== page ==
What are the metrics for a healthy community?

(Evan Davies) #1

We’ve deployed Discourse recently - generally very happy with the platform and available analytics.

The main question we have as a company based on the vast experience in community represented here is: “what does a healthy community look like?” In the numbers, and in the anec-data?

Any insights you can share on this big question would be super appreciated.

cc @HAWK

(Jeff Atwood) #2

I believe the new admin dashboard we are working on, should be the primary answer to this question :wink: cc @hawk


It absolutely will.
I also have some other ideas that I’ll share early next week.

(Christoph) #4

If you haven’t seen them yet, these topics might be relevant:


Apologies for the late response here @Evan_Davies

Can you tell me more about the community? What kind is it and what is your goal? That will strongly influence what you should benchmark and measure.

(Evan Davies) #6

Hi @HAWK - thanks for getting back to me! The short answer is we’re still learning. However, at it’s core our community is one of makers - people who see problems in their work or home life and actively look to productivity tools to solve them. For our product specifically, a vibrant community would be full of people showcasing interesting use cases and hacks with our product, riffing on ideas along the way. In this sense, a smaller percentage of our overall user base would be the most likely content creators, with a bunch of folks “lurking” with the intent to pick up and run with interesting use cases they find.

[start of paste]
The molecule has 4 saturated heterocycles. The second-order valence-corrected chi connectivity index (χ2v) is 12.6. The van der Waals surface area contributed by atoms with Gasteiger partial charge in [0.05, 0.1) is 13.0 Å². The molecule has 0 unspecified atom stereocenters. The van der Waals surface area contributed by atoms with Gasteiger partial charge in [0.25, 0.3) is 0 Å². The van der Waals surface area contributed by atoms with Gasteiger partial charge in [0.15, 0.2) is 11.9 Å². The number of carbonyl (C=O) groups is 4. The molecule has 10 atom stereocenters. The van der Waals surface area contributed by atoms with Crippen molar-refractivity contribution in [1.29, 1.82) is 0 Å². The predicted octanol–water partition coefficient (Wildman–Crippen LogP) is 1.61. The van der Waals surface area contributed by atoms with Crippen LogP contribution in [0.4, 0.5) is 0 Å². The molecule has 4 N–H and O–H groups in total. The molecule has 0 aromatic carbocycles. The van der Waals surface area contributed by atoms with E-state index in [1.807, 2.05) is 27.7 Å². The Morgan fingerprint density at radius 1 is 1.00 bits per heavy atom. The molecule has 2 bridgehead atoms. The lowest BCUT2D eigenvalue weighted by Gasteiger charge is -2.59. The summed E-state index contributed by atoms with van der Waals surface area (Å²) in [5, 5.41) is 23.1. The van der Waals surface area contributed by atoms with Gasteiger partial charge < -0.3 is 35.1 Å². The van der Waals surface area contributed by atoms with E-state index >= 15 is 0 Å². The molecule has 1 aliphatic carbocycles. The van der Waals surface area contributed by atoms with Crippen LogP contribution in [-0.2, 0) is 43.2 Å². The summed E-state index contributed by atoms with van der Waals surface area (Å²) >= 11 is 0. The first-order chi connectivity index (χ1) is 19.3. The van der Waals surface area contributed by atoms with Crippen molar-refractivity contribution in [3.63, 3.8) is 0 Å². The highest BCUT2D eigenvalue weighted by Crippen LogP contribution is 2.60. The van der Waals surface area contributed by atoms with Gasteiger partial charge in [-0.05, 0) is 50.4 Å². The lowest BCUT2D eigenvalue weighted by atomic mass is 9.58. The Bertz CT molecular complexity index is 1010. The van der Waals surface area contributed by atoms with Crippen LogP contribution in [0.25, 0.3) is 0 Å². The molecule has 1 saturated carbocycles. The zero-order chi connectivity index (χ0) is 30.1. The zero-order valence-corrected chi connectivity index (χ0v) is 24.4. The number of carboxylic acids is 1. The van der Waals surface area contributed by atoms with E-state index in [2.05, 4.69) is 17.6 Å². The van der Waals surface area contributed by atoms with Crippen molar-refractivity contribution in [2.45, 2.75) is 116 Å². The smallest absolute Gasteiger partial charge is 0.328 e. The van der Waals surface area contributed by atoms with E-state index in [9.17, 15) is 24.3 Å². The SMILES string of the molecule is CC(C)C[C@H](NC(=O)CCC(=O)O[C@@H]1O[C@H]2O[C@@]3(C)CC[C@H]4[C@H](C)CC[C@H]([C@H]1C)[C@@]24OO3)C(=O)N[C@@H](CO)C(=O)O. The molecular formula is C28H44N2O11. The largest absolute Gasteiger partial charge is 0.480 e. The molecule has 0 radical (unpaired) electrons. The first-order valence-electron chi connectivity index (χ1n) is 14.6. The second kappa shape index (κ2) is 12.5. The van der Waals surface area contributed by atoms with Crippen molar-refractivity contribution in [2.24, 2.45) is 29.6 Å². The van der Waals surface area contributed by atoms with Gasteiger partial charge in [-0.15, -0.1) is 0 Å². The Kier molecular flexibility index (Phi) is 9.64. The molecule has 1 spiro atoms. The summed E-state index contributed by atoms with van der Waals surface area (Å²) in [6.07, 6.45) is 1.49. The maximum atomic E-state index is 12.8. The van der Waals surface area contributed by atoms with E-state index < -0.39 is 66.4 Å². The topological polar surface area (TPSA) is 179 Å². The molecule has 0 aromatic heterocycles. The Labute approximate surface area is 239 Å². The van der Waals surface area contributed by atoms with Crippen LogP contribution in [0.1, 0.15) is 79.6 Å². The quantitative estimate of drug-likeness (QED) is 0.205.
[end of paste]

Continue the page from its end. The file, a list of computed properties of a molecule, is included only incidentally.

We’d also like to use the community to relieve some of our support channels, but that would come hand in hand with more makers joining and contributing / supporting the users with issues.

Generally one question that comes up a lot is “what percentage of users who are given access should be active for us to feel good about launching broadly”? I personally have erred on the side of optimizing metrics we can tightly manage, including “time to first response” as an example. However I’d love to get your perspective on some successful software communities you’ve seen and what tactics / metrics they employed. Would be super helpful!



Cool, that context is helpful thanks.

The thing that I generally recommend is that you steer clear of chasing engagement metrics for the sake of it.

e.g. # of topics or posts is of little value if they don’t result in a direct ROI (i.e. reduced support load). I’d recommend identifying your main 1 or 2 goals – here is a resource for that – and then work out which associated metrics make sense.

If you share your goal I can give you relevant tactics.

Having some incidental health metrics also makes sense though. I’d go for DAU/MAU (daily active users/monthly active users). This gives you a measure of your community’s ‘stickiness’ (i.e.how frequently people revisit). The new dashboard that Jeff mentions above will graph this for you.

I’d also keep an eye on new signups. A sudden drop could indicate that something is broken in your signup or on-boarding processes. A slow slide could indicate that you need to work on marketing.

Then look at your conversion rate (% of new visitors to your site that sign up). Aim for 10%.
And % of new members that make a post speaks to the efficacy of your onboarding process.

These tend to fall into two categories in my experience. The ones that don’t care about the numbers and the ones that are very tightly managed. The former are successful because the product is a success and the community is the primary (or only) support channel, as it is with ours. Those ones don’t tend to employ specific tactics.

The latter will tie success tightly to call diversion and time to answer metrics.

Does that give you something to run with?

(ChrisB) #8

Where can I subscribe!


Follow dashboard progress here.

Other ideas mentioned are in the post above. :slight_smile: